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  • U.S. dairy exports of NDM/SMP, cheese and lactose gain in October

    By USDEC Staff December 5, 2019

    Value of overseas sales tops $500 million for the second straight month.

    U.S. exports in October were paced by record shipments of nonfat dry milk/skim milk powder (NDM/SMP) to Southeast Asia, plus strong sales of cheese to Mexico and lactose to New Zealand.

    U.S. suppliers shipped 176,896 tons of milk powders, cheese, whey products, lactose and butterfat in October, almost identical to last year. The value of all exports was $527.7 million, up 15% and the most since May.

    chart2 (2)-4

    Exports of NDM/SMP were 70,726 tons in October, the most in 18 months and the third-highest volume ever. This figure was up 17% from a year ago. With EU intervention stocks moved through the supply chain, buyers increasingly turned to the United States for powder. Exports to Southeast Asia were a record-high 25,081 tons, up 23% from last year. Gains were primarily driven by Indonesia (all-time high) and Vietnam. Exporters found new customers in Colombia and New Zealand as well. Sales to Colombia topped 9,500 tons in the last five months, vs. 1,039 tons in the same period a year ago. October sales to New Zealand were 1,748 tons, the most ever.

    chart4 (2)-1

    Meanwhile, powder exports to Mexico exceeded 32,000 tons for the second straight month but lagged the strong level of a year ago.

    Cheese exports were 28,417 tons in October, up 6% from last year. For the year, volume is tracking at a five-year high.

    chart1 (2)-6

    However, in October, results were mixed across markets. Shipments to Mexico were 9,025 tons, up 29% and the most in 16 months. Sales to Southeast Asia were up 43%, led by a jump in sales to Indonesia. However, volume to most other top customers were lower, likely a function of higher U.S. benchmark prices this fall relative to world prices. Japan was down 28% and the lowest in more than three years; Middle East/North Africa was down 32% and a 20-month low; South Korea was down 21%; and Australia was off 10%.

    Lactose exports also were higher in October, totaling 32,496 tons, up 12%. Gains were led by a large increase in shipments to New Zealand (+161%) relative to very light activity a year ago when volume was an eight-year low. Shipments to Mexico also were higher, while sales to China and Japan continue to lag.

    chart3 (3)-1

    Shipments of fluid milk/cream continued to post double-digit increases. October volume was up 10% from last year, led by improved sales to Canada (+16%) and new sales to Argentina, Dominican Republic and China. Year-to-date sales are up 15%, on pace for a record high.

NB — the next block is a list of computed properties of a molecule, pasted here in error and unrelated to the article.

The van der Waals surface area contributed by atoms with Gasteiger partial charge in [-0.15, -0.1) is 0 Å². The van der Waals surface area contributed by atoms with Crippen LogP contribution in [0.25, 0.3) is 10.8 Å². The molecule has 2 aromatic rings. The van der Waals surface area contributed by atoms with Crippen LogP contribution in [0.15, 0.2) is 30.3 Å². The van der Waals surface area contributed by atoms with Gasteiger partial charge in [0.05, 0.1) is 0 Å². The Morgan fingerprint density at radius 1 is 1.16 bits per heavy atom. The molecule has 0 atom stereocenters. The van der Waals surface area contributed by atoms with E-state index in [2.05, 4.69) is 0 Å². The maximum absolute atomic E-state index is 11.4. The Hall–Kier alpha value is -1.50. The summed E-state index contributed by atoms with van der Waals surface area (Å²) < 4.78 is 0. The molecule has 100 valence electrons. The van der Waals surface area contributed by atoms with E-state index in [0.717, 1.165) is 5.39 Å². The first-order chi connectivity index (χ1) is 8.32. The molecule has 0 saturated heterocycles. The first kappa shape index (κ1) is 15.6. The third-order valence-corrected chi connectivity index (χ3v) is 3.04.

Meanwhile, whey sales remain depressed in the face of continued lost demand from China. Total whey exports were just 33,726 tons in October, down 17% from last year and the lowest monthly figure in three-and-a-half years (on a daily-average basis). Dry whey exports were the lowest in more than 15 years: 9,823 tons, down 40%. Modified whey exports also plunged, falling 23% to 8,358 tons, a four-year low. Gains in sales of whey protein concentrate and isolate (each up 14%) weren’t enough to make up the difference.

    Whey exports to China were down 37% in October, bringing the total to -53% for the year. In addition, October shipments to Southeast Asia, Japan and South Korea were the lowest of 2019.

    Among other products, exports of whole milk powder (-59%), butterfat (-63%), milk protein concentrate (-13%) and blends (-24%) all lagged prior-year levels.

    On a total milk solids basis, U.S. exports were equivalent to 15.2% of U.S. milk solids production in October. In the first 10 months of the year, exports accounted for 14.4% of production.

    To use interactive charts with current and historical trade data, see's page on U.S. export data

    To download a printable PDF summary with charts showing October  trade data in detail, click here

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    The U.S. Dairy Export Council fosters collaborative industry partnerships with processors, trading companies and others to enhance global demand for U.S. dairy products and ingredients. USDEC is primarily supported by Dairy Management Inc. through the dairy farmer checkoff. How to republish this post.  

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